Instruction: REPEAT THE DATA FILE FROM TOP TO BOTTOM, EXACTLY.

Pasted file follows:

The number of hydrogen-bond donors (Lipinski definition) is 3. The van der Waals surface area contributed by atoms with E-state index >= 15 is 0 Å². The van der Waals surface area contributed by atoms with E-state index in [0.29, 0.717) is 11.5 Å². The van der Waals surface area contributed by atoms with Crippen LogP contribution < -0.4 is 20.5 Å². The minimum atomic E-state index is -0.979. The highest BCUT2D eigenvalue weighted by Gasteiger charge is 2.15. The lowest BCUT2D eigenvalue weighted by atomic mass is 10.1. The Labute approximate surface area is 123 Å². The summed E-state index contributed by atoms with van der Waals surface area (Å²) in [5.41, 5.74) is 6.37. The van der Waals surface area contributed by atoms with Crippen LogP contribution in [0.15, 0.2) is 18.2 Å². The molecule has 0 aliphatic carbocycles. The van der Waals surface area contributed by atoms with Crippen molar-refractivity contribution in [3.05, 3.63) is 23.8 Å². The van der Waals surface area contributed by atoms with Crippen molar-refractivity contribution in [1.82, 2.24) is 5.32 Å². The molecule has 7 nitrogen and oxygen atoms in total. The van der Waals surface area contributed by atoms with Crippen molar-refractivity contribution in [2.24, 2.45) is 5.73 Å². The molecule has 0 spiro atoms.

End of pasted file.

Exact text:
The number of hydrogen-bond donors (Lipinski definition) is 3. The van der Waals surface area contributed by atoms with E-state index >= 15 is 0 Å². The van der Waals surface area contributed by atoms with E-state index in [0.29, 0.717) is 11.5 Å². The van der Waals surface area contributed by atoms with Crippen LogP contribution < -0.4 is 20.5 Å². The minimum atomic E-state index is -0.979. The highest BCUT2D eigenvalue weighted by Gasteiger charge is 2.15. The lowest BCUT2D eigenvalue weighted by atomic mass is 10.1. The Labute approximate surface area is 123 Å². The summed E-state index contributed by atoms with van der Waals surface area (Å²) in [5.41, 5.74) is 6.37. The van der Waals surface area contributed by atoms with Crippen LogP contribution in [0.15, 0.2) is 18.2 Å². The molecule has 0 aliphatic carbocycles. The van der Waals surface area contributed by atoms with Crippen molar-refractivity contribution in [3.05, 3.63) is 23.8 Å². The van der Waals surface area contributed by atoms with Crippen molar-refractivity contribution in [1.82, 2.24) is 5.32 Å². The molecule has 7 nitrogen and oxygen atoms in total. The van der Waals surface area contributed by atoms with Crippen molar-refractivity contribution in [2.24, 2.45) is 5.73 Å². The molecule has 0 spiro atoms.